Reeves commentary isn’t a political diatribe against any one party – because he sees the problem as so much bigger. We all want the best for our family – our children. We all want to live in the best neighborhoods and have our kids go to the best schools. And for those of us born into social networks of empowerment (the most important indicator of success) of course, we are going to use those networks for ours and our families’ benefit.
Reeves challenge – can we own that those networks are not available to everyone? Can we not blame the victim – but look at the system – and how it could achieve those shared goals for all families? Do we as a society really want to do so? Or in Jesus’ words – where are we denying Jesus – where are we saying there is not enough room at the table?
When Jesus tells us to pick up our cross and follow – he doesn’t mean the cross that he picked up. Nor does he mean the individual suffering that is a part of the human condition – the struggles, the pain, the illnesses. Jesus literally means where are the places in your world where powerless people are being blamed for their circumstances? What are the systems – the powers and principalities that we have grown blind to because we benefit from them – as hard as that is to admit? (I didn’t even want to read that article, stared at the headline for two days)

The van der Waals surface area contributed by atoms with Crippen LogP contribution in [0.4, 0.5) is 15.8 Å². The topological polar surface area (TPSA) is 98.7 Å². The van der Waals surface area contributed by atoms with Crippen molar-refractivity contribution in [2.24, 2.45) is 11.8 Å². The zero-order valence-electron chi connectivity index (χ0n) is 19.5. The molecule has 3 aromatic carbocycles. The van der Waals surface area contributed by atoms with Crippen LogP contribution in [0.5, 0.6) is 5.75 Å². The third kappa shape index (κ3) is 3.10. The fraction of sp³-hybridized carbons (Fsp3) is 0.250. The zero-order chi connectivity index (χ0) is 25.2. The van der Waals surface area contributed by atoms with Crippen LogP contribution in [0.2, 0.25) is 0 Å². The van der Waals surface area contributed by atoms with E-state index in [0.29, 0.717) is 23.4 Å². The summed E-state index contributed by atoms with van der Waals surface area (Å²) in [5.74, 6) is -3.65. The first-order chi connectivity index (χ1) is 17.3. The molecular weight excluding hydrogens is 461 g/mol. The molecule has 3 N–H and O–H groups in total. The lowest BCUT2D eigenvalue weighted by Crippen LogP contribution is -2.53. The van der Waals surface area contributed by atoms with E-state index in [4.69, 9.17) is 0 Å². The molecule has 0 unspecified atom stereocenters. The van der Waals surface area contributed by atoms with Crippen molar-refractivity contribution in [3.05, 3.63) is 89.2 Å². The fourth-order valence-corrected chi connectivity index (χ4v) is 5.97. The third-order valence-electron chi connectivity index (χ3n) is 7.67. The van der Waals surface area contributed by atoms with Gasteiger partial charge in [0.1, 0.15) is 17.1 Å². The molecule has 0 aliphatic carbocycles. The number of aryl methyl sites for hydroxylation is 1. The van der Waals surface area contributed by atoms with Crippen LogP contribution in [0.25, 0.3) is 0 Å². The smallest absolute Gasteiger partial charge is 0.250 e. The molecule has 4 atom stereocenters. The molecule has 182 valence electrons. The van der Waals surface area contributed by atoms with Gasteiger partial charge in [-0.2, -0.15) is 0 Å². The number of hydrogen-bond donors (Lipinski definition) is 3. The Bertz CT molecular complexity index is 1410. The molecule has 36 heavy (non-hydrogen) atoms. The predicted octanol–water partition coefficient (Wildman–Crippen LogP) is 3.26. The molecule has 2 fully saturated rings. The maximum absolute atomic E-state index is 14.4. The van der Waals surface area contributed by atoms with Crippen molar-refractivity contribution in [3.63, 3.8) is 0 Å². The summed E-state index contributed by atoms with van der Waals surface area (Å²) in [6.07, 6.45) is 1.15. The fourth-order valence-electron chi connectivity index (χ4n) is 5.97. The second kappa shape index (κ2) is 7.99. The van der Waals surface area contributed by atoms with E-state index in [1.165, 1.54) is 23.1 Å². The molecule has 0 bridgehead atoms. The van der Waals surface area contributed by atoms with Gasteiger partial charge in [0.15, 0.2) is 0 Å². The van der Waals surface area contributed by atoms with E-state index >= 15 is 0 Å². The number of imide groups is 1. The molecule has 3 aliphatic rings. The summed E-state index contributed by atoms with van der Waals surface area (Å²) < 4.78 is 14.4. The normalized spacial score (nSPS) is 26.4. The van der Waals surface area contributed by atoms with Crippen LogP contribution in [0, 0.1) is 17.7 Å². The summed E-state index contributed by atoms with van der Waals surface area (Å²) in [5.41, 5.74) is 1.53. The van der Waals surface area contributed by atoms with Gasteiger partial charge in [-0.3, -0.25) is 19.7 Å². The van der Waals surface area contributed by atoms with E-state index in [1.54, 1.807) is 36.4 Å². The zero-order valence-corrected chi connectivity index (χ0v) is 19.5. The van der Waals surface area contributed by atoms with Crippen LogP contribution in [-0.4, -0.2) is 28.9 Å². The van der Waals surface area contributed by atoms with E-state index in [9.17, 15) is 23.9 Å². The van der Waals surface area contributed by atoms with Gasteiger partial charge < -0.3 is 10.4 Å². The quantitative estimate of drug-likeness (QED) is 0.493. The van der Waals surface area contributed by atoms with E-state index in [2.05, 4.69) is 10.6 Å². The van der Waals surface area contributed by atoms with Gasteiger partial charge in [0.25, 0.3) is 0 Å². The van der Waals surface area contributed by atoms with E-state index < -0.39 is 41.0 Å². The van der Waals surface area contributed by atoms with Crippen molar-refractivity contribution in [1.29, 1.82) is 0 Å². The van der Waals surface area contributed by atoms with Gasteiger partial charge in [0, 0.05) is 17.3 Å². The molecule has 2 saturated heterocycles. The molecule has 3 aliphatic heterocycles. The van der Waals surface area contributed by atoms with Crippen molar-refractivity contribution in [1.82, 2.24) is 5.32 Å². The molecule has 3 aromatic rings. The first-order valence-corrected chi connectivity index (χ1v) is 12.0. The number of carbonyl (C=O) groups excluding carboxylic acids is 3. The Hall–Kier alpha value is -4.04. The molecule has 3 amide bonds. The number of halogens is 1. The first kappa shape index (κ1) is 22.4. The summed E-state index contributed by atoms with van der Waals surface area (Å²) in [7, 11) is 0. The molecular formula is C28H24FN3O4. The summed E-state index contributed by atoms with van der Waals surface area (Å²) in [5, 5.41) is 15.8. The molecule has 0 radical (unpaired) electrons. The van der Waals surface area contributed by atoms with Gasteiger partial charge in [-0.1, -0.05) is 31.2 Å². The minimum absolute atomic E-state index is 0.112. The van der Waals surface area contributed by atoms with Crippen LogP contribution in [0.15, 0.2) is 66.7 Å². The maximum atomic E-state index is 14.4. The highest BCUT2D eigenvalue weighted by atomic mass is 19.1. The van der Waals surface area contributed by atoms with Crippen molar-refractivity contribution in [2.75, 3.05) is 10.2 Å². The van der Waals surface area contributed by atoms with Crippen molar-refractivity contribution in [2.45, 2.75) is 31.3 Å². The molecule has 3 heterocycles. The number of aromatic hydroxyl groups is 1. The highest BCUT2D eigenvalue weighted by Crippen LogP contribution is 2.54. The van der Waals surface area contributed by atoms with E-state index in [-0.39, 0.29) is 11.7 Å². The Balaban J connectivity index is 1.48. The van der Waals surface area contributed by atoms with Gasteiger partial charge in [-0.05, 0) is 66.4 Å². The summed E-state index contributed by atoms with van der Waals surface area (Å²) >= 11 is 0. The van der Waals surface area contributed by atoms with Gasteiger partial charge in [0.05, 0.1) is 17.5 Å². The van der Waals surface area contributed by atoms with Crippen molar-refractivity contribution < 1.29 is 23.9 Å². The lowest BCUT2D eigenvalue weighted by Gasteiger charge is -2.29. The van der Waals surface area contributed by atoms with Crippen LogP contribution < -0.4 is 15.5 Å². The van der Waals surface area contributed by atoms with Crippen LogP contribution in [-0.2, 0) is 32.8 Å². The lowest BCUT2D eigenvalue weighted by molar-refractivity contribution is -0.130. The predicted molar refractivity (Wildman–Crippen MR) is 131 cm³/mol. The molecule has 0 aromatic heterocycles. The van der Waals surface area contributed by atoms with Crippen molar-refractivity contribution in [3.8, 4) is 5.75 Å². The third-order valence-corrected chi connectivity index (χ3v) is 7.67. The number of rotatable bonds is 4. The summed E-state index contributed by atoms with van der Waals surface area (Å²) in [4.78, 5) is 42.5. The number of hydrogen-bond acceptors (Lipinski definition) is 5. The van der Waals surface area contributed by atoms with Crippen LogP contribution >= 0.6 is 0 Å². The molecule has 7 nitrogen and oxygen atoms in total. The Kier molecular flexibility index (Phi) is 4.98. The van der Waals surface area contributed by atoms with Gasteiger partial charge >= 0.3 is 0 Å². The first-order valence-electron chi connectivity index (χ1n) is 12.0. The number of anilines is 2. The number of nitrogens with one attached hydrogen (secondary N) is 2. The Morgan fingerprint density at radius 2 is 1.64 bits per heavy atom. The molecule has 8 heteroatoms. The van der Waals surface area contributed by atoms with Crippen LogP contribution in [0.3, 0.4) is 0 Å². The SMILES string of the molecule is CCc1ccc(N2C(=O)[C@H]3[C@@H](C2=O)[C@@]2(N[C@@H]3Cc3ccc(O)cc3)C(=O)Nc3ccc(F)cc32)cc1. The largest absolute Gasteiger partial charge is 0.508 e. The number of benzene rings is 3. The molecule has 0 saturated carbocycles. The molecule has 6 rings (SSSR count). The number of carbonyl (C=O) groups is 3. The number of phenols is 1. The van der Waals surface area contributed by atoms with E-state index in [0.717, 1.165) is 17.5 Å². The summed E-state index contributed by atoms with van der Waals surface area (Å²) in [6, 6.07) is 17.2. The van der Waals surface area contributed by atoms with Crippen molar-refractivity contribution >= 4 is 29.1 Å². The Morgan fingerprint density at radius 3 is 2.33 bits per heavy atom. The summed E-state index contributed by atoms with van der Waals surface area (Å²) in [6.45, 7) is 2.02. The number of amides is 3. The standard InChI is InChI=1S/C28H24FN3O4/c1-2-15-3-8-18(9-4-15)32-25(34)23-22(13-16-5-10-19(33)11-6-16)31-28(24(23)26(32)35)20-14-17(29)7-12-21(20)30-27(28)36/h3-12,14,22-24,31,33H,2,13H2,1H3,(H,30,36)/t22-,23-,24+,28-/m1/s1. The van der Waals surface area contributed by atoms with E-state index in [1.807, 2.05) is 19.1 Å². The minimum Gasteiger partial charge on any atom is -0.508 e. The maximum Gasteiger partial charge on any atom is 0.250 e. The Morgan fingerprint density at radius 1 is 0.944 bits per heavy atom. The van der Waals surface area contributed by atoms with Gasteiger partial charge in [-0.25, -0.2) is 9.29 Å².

To pick up our cross – is to go to the place where the ways of our world – defy the ways of God’s kingdom – God’s dream for the whole human family – and then find our voice – to do something, say something – or at the very least acknowledge those places exist.
In the healthiest of families, people feel both empowered to speak their truth and secure enough to listen to truths that are hard to hear. The words we say as a family in worship – words that surround these biblical stories and directives upon which we are to pattern our lives – are how we practice opening our eyes and ears.
Jesus is being frank and honest - the kingdom of heaven is not a tranquil place – because when enacted it collides with the kingdom on earth – think, civil rights movement. Relationships will change – and sometimes end – when people speak out and name injustice in their midst.
In corporate worship, we unite ourselves with others to acknowledge the holiness of God, to hear God's Word, to offer prayer, and to celebrate the sacraments. We gather to hear Jesus’ challenge and his encouragement. It is a courageous act to try and see where God is calling us to reach out our arms in love on the hard wood of the cross.
And that is why through worship and ministries we support each other as a family in doing so – we are fed with spiritual food and then sent out into the world in peace, being granted the strength and courage to love and serve God – together – with gladness and singleness of heart. Amen.